Happy Wednesday! This is Kim, with Fantastical Menagerie. Today I wanted to mention how to handle orders you receive both online and in person. We all get excited when others like what we make, and it translates into a sale. then the panic can set in. What next?
If its in person at a show, you make sure you get a full description of the order, and that the customer pays for both the item and the shipping. Make sure the shipping includes the cost of your time dropping it off at the post office, as well as the shipping boxes and wrap. This is called a handling charge. It would be a good idea to give them an estimate of when to expect their item, and discuss a way for them to approve it. I offer to email or text photos of them completed design. If this is an online order, make sure the listing specifies wait times. Give yourself enough time to complete the item, and if the customer is on a waiting list, they need to know this as well.
Once home, its a good idea to stick to the timeline you gave your customer. A good customer, satisfied with your service and quality of goods, is a repeat customer. If there is a delay, communicate it to them. Make sure you take well lit, accurate photos of the finished product for your own portfolio as well as for the customer’s approval of the project.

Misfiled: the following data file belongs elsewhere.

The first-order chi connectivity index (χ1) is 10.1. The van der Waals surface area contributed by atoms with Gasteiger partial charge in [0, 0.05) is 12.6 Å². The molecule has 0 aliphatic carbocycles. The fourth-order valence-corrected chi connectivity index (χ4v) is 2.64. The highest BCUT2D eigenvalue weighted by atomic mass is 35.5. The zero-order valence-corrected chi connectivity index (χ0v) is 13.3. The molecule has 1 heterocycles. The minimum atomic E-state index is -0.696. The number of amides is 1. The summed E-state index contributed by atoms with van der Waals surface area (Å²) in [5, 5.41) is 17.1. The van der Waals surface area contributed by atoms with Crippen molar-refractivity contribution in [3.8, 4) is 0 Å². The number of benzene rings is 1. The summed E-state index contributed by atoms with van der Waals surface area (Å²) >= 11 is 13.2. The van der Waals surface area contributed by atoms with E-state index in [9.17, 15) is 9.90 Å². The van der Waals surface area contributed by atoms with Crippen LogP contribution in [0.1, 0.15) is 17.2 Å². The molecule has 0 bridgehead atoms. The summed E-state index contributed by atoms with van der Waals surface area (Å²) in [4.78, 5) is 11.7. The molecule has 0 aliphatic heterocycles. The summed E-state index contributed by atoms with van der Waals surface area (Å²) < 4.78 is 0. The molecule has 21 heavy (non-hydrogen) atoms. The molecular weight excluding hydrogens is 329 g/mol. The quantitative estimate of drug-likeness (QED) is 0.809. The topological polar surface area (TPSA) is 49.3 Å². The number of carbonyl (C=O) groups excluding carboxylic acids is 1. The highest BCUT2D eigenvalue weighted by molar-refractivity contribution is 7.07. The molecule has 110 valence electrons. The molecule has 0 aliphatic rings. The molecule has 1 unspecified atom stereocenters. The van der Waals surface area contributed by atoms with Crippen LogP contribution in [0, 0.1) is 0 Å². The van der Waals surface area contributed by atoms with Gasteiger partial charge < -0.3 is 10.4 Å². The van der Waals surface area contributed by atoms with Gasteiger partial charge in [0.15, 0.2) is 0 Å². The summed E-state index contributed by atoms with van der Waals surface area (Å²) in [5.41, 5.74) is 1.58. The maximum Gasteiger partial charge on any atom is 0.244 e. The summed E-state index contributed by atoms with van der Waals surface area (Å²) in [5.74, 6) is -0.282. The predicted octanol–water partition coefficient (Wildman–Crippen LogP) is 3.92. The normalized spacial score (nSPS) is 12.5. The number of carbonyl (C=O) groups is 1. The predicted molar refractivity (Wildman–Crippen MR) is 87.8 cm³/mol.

Once the project is completed and approved, you will need to wrap it securely, and mail it. I recommend purchasing postage online either through Paypal, or directly from the Post Office website. Both offer a discount from buying it in person, and will include tracking that you may have to pay extra for otherwise. Unless the item is small or not easily damaged, it is advisable to ship Priority if in the US. It provides included insurance up to $50, and an additional minimal amount for more expensive orders. You can use flat rate shipping, or use a small kitchen scale for shipping by weight. A digital scale is a small investment that will last a long time. My $20 Walmart purchase is more than six years old and still ticking!
Its not necessary, but adds to the overall appeal to make the wrapped package attractive and appealing. Our customers are buying handmade goods, and you want to make them feel as if they are getting a gift, and something with more meaning than a mass produced item. I once ordered a purse that arrived in a lovely clear bag, with ribbons, confetti, and a thank you card. It made such a big impression on me! It doesn’t have to be expensive. Bubble wrap, tissue paper, a business card/thank you card nicely wrapped can do the trick. I use ribbon and tissue, and then wrap the whole thing in bubble since my items are breakable. Some makers use cute stickers, or include a coupon code for a future order.
If the item is to be a gift, you can also include a small gift card for them to use. Vista Print and other online printers offer these in bulk, and they are a nice touch.
Once shipped, make sure if you have a tracking number you send it to the customer, and follow up to make sure it arrived. If you treat all your customers as if they are special, they will feel that way.